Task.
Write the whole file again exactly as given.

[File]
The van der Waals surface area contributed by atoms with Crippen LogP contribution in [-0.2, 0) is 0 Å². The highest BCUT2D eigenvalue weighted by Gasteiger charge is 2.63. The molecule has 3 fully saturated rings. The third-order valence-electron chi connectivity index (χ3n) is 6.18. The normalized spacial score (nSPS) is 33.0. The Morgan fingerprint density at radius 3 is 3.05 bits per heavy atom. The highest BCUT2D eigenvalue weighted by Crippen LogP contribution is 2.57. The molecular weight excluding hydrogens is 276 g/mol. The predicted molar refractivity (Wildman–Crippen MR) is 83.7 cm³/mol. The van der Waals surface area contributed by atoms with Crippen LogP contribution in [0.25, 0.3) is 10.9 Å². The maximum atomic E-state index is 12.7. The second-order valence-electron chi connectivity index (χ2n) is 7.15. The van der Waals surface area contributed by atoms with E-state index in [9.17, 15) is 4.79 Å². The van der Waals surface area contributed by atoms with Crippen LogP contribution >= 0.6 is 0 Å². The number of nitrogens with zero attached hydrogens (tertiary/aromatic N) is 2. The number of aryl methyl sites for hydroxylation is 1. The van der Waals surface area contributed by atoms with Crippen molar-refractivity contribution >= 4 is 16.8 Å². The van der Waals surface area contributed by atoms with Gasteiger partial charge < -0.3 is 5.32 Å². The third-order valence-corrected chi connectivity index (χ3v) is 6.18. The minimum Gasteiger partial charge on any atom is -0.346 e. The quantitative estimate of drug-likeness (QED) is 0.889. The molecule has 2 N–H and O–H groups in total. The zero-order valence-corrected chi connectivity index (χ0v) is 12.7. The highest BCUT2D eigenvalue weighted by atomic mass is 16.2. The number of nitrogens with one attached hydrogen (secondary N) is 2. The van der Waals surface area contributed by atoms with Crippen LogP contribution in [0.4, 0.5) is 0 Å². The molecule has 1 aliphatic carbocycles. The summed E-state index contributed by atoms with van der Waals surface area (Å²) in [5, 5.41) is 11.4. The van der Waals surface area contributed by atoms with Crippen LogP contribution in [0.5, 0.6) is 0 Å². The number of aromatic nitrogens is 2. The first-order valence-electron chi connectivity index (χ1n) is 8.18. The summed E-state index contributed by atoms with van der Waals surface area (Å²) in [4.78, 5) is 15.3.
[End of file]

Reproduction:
The van der Waals surface area contributed by atoms with Crippen LogP contribution in [-0.2, 0) is 0 Å². The highest BCUT2D eigenvalue weighted by Gasteiger charge is 2.63. The molecule has 3 fully saturated rings. The third-order valence-electron chi connectivity index (χ3n) is 6.18. The normalized spacial score (nSPS) is 33.0. The Morgan fingerprint density at radius 3 is 3.05 bits per heavy atom. The highest BCUT2D eigenvalue weighted by Crippen LogP contribution is 2.57. The molecular weight excluding hydrogens is 276 g/mol. The predicted molar refractivity (Wildman–Crippen MR) is 83.7 cm³/mol. The van der Waals surface area contributed by atoms with Crippen LogP contribution in [0.25, 0.3) is 10.9 Å². The maximum atomic E-state index is 12.7. The second-order valence-electron chi connectivity index (χ2n) is 7.15. The van der Waals surface area contributed by atoms with E-state index in [9.17, 15) is 4.79 Å². The van der Waals surface area contributed by atoms with Crippen LogP contribution >= 0.6 is 0 Å². The number of nitrogens with zero attached hydrogens (tertiary/aromatic N) is 2. The number of aryl methyl sites for hydroxylation is 1. The van der Waals surface area contributed by atoms with Crippen molar-refractivity contribution >= 4 is 16.8 Å². The van der Waals surface area contributed by atoms with Gasteiger partial charge < -0.3 is 5.32 Å². The third-order valence-corrected chi connectivity index (χ3v) is 6.18. The minimum Gasteiger partial charge on any atom is -0.346 e. The quantitative estimate of drug-likeness (QED) is 0.889. The molecule has 2 N–H and O–H groups in total. The zero-order valence-corrected chi connectivity index (χ0v) is 12.7. The highest BCUT2D eigenvalue weighted by atomic mass is 16.2. The number of nitrogens with one attached hydrogen (secondary N) is 2. The van der Waals surface area contributed by atoms with Crippen LogP contribution in [0.4, 0.5) is 0 Å². The molecule has 1 aliphatic carbocycles. The summed E-state index contributed by atoms with van der Waals surface area (Å²) in [5, 5.41) is 11.4. The van der Waals surface area contributed by atoms with Crippen LogP contribution in [0.5, 0.6) is 0 Å². The number of aromatic nitrogens is 2. The first-order valence-electron chi connectivity index (χ1n) is 8.18. The summed E-state index contributed by atoms with van der Waals surface area (Å²) in [4.78, 5) is 15.3.